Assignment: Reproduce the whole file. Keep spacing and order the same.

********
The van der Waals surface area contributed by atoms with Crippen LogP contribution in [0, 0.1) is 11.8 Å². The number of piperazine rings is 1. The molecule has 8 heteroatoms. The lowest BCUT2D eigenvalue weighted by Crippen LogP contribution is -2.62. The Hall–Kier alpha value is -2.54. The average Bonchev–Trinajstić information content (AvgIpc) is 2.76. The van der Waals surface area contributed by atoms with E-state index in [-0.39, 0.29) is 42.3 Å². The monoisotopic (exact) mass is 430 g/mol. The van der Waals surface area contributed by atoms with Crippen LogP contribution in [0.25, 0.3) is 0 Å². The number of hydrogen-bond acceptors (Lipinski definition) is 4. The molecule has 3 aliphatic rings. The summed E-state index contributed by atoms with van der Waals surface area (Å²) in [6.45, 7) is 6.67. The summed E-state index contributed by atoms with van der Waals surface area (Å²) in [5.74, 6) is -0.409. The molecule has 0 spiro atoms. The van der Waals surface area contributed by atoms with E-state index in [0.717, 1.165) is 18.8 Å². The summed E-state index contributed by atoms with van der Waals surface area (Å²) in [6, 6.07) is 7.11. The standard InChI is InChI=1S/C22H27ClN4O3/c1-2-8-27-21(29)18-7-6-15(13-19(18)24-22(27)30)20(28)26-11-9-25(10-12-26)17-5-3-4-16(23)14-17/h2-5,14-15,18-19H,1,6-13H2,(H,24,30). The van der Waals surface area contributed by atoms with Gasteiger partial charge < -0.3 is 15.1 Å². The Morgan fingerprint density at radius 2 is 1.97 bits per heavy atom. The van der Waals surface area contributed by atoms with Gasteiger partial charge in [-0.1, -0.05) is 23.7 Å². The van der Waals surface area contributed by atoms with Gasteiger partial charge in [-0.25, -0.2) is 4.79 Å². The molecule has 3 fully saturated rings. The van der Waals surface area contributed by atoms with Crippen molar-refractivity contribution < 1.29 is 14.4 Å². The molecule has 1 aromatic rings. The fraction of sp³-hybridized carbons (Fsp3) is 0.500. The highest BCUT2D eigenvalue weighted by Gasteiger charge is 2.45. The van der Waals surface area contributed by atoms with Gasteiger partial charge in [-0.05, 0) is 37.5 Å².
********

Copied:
The van der Waals surface area contributed by atoms with Crippen LogP contribution in [0, 0.1) is 11.8 Å². The number of piperazine rings is 1. The molecule has 8 heteroatoms. The lowest BCUT2D eigenvalue weighted by Crippen LogP contribution is -2.62. The Hall–Kier alpha value is -2.54. The average Bonchev–Trinajstić information content (AvgIpc) is 2.76. The van der Waals surface area contributed by atoms with E-state index in [-0.39, 0.29) is 42.3 Å². The monoisotopic (exact) mass is 430 g/mol. The van der Waals surface area contributed by atoms with Crippen LogP contribution in [0.25, 0.3) is 0 Å². The number of hydrogen-bond acceptors (Lipinski definition) is 4. The molecule has 3 aliphatic rings. The summed E-state index contributed by atoms with van der Waals surface area (Å²) in [6.45, 7) is 6.67. The summed E-state index contributed by atoms with van der Waals surface area (Å²) in [5.74, 6) is -0.409. The molecule has 0 spiro atoms. The van der Waals surface area contributed by atoms with E-state index in [0.717, 1.165) is 18.8 Å². The summed E-state index contributed by atoms with van der Waals surface area (Å²) in [6, 6.07) is 7.11. The standard InChI is InChI=1S/C22H27ClN4O3/c1-2-8-27-21(29)18-7-6-15(13-19(18)24-22(27)30)20(28)26-11-9-25(10-12-26)17-5-3-4-16(23)14-17/h2-5,14-15,18-19H,1,6-13H2,(H,24,30). The van der Waals surface area contributed by atoms with Gasteiger partial charge < -0.3 is 15.1 Å². The Morgan fingerprint density at radius 2 is 1.97 bits per heavy atom. The van der Waals surface area contributed by atoms with Gasteiger partial charge in [-0.1, -0.05) is 23.7 Å². The van der Waals surface area contributed by atoms with Gasteiger partial charge in [-0.25, -0.2) is 4.79 Å². The molecule has 3 fully saturated rings. The van der Waals surface area contributed by atoms with Crippen molar-refractivity contribution < 1.29 is 14.4 Å². The molecule has 1 aromatic rings. The fraction of sp³-hybridized carbons (Fsp3) is 0.500. The highest BCUT2D eigenvalue weighted by Gasteiger charge is 2.45. The van der Waals surface area contributed by atoms with Gasteiger partial charge in [-0.05, 0) is 37.5 Å².